I have loved and thoroughly enjoyed my time studying with the University of London International Programmes and just wanted to share some of my experience so hopefully it can also help other students starting off.

Good luck to you all.

Best wishes,

Jots Sehmbi

Current goings on and a big welcome…!

September 13, 2010


Director, LSE External Study Rosie Gosling welcomes students onto University of London International Programmes at the Singapore Institute of Management induction day.

First of all, may I welcome all new students onto the programme and welcome back all continuing students.

Continuing registration

Just as a reminder to continuing students, please remember that all continuing registration forms need to be returned to the University of London by the 10th October 2010. The University have e-mailed all students a copy of the continuing registration form, however if you have not received this e-mail please contact the fees office (tel: 020 7862 8366 or e-mail:

The sooner you submit your continuing registration form, the sooner you will receive the printed study materials for the course/s that you have chosen to study.

Choosing courses

From this year onwards the term ‘Unit’ will no longer be used, and will be replaced by ‘Courses’.

When making ‘course’ choices, please remember to check the structure of the degree that you are studying and the prerequisites for each course. It is also important to check which courses you should take if you would like to receive exemptions from professional bodies (see page 14 of the EMFSS Prospectus) or for access to a future Master’s programme.   

If you will be completing next year and want to apply for a Masters’ programme start thinking about this now! You make need to take a GMAT or GRE test and so you should start preparing for these.

Selection groups and degree structures are outlined clearly in the 2010/11 Regulations, available to download as PDF or new for this year, as a series of HTML pages and in the EMFSS Prospectus.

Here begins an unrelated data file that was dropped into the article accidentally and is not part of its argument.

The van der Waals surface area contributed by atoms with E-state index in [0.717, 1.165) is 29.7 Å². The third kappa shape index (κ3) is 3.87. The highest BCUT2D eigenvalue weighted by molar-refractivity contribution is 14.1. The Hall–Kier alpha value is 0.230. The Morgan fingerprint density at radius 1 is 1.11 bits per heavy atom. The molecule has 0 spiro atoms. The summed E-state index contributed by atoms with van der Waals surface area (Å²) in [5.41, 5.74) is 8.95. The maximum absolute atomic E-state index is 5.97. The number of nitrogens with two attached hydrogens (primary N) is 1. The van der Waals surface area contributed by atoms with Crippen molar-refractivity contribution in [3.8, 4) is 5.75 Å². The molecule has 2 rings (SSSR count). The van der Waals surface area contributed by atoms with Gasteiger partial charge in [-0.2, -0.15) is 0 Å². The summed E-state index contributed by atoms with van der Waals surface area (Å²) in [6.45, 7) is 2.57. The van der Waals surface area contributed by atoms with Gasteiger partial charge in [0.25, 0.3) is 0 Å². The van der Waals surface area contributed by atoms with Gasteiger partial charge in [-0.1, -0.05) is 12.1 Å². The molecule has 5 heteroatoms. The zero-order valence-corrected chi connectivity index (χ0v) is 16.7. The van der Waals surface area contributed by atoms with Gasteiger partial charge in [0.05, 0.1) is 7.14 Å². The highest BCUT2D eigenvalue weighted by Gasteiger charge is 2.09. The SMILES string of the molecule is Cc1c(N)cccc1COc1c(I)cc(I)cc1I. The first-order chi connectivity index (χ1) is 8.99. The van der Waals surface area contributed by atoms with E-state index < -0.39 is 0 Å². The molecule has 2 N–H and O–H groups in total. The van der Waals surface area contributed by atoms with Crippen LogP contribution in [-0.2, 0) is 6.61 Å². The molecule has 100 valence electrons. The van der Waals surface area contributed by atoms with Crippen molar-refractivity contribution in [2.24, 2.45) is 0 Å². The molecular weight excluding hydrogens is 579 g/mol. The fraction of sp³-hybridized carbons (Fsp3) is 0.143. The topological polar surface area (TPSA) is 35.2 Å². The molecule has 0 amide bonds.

To help you make better informed course choices and begin studying earlier than ever before, the Course information sheets, updated reading list and full Subject Guide for each course is openly available to view and download from the Virtual Learning Environment (VLE).

Virtual Learning Environment

The VLE can be accessed via the Student portal.

Once logged in, click on the Study tab and add the courses that you wish to study or explore to your online course list.

Your login details to the Student portal should have arrived in your study pack, however if you have not received them or have forgotten them please e-mail the support team at remembering to quote your student number. Institution tutors should contact

If you are a new student and have not yet registered, you will not be able to access the Student portal and so you should refer to the first four chapters of each subject guide, available on the public website, to make informed course choices. You can also view the course information sheet, updated reading list and past examination papers and examiners commentaries from the public website.